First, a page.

The Sound Of Wilson Pickett (Speakers Corner)

    Wilson Pickett's best years were those when he recorded for Atlantic Records, and he remained convinced of this even after changing to other labels in his later career. Atlantic boss Jerry Wexler took the promising young Gospel singer under his wing and launched him on his rapidly developing career as an unruly soul man. Pickett's aggressiveness, which in his mature years occasionally resulted in him having backstage fights with musicians and managers, are expressed here in strong words and are given further bite by his antagonistic band. Although he lashed out to the full in his emotional, crackling vocal attacks, he never lost control and even his strongest outbursts remained highly musical. His unique, breathless sound and his ferocious efforts to express himself succinctly do not make for easy listening on this superb hit record and for white people, who according to Pickett would never understand soul music anyway, could well present a real challenge. Is this such fascinating music that you become dumbstruck? Very possibly, as critic Joachim von Mengershausen writes: »His voice is hard, aggressive and strained; it hardly binds the tones together, chops up the phrases, blurts out the essentials - Pickett has eliminated all the Uncle-Tom warmth in soul and has virtually rocked it away.«

    Musicians:



    • Wilson Pickett (vocal)

    • Spooner Oldham (piano, organ)

    • Andrew Love (tenor saxophone)

    • Floyd Newman (bassoon)

    • Gene Miller, Wayne Jackson (trumpet)

    • Jimmy R. Johnson, Chips Moman (guitar)

    • Junior Lowe (bass)

    • Roger Hawkins (drums)





    Recording: 1967 at Fame Recording Studios, Muscle Shoals (Alabama, USA), by Rick Hall & Tom Dowd

    Production: Jerry Wexler





    About Speakers Corner



    At the beginning of the 90s, in the early days of audiophile vinyl re-releases, the situation was fairly straightforward. Companies such as DCC, Mobile Fidelity, Classic Records and, of course, Speakers Corner all maintained a mutual, unwritten ethical code: we would only use analogue tapes to manufacture records.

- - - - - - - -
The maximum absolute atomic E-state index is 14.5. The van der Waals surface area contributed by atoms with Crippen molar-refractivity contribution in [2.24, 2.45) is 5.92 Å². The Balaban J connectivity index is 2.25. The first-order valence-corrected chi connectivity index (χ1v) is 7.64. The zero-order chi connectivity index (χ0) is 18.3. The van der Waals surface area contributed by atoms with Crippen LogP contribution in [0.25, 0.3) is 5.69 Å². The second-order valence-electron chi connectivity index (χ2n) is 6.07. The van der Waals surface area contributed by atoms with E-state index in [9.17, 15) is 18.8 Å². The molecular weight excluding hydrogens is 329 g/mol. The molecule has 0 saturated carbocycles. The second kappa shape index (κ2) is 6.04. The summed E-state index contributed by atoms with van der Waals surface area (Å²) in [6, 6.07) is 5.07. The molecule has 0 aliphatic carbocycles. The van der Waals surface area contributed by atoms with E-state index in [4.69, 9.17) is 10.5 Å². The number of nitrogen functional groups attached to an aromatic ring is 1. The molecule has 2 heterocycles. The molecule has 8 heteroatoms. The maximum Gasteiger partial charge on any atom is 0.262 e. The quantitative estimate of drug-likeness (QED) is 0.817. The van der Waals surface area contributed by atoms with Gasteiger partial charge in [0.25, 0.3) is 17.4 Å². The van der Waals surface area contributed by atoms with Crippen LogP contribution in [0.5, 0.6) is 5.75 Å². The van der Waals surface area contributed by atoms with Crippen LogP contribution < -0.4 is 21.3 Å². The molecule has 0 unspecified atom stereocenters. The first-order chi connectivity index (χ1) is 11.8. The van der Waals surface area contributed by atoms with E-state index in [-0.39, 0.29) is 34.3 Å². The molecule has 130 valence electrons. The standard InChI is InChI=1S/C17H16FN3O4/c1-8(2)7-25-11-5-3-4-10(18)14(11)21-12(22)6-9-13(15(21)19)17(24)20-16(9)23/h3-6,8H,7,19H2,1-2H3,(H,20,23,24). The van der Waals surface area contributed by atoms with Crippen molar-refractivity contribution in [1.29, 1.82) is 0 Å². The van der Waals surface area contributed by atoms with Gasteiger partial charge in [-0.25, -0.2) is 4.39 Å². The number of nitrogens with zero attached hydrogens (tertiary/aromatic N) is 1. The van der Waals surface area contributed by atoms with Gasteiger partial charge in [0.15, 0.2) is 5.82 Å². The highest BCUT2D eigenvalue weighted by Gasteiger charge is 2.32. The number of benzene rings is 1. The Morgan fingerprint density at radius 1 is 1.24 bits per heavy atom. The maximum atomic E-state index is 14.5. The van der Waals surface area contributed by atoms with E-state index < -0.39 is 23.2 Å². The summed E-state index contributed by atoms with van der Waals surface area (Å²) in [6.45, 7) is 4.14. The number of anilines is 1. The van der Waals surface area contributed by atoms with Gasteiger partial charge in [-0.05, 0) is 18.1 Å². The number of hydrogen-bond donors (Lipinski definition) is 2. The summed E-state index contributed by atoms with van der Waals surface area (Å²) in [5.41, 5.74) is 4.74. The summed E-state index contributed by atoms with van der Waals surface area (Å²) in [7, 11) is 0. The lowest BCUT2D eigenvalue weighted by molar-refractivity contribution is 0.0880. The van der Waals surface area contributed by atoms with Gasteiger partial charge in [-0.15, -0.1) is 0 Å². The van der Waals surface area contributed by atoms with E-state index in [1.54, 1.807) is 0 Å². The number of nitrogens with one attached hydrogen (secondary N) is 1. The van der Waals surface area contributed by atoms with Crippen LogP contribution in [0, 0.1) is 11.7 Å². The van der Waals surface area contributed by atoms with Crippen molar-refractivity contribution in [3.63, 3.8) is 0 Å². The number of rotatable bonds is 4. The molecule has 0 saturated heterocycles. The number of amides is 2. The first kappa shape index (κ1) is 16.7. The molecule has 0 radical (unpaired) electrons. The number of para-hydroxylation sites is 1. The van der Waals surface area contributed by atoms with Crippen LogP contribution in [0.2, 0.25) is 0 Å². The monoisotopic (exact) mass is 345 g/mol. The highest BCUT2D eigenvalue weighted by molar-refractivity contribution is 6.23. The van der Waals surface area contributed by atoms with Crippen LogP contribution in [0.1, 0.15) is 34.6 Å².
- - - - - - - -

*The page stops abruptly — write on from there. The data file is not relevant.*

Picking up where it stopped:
During the course of the present vinyl hype, many others have jumped on the bandwagon in the hope of securing a corner of the market. Very often they are not so ethical and use every imaginable source to master from: CDs, LPs, digital files, MP3s - or employed existant tools from the 80s and 90s for manufacturing.



    A digital delay is gladly used when cutting a lacquer disc because tape machines with an analogue delay have become quite rare and are therefore expensive. When cutting the lacquer, the audio signal is delayed by one LP revolution against the signal, which controls the cutter head, and for this a digital delay is very often employed. Of course, the resultant sound signal is completely digital and thus only as good as this delay.



    We should like to emphasise that Speakers Corner Records on principle only uses the original master tape as the basis for the entirely analogue cutting of lacquer discs. In addition, the pressing tool is newly manufactured as a matter of principle. We have one digital recording in our catalogue (Alan Parsons / Eye In The Sky"), but even in this particular case we used the analogue tapes for cutting.



    We only employ existing tools for manufacturing if an improved result is not forthcoming, e.g. the title Elvis Is Back, which was mastered by Steve Hoffman and Kevin Gray, or several titles from our Philips Classics series, which in any case Willem Makkee cut from the original masters at the Emil Berliner Studios in the 90s. It goes without saying that we only used the mother and that new tools were made for our production.



    To put it in a nutshell: we can ensure you that our releases are free from any kind of digital effects - excluding the exception above - and that the lacquer discs are newly cut.


    1. Soul Dance Number Three

    2. Funky Broadway
    3. I Need A Lot Of Loving Every Day
    4. I Found A Love, Part 1
    5. I Found A Love, Part 2
    6. You Can't Stand Alone
    7. Mojo Mamma
    8. I Found The One
    9. Something Within Me
    10. I'm Sorry About That
    11. Love Is A Beautiful Thing
    Wilson Pickett
    $34.99
    180 Gram Audiophile Virgin Vinyl LP - Sealed Buy Now
  • In Step (200 Gram Vinyl) In Step (200 Gram Vinyl) Quick View

    $34.99
    Buy Now
    x

    In Step (200 Gram Vinyl)

    200-Gram Vinyl Pressed At Quality Record Pressings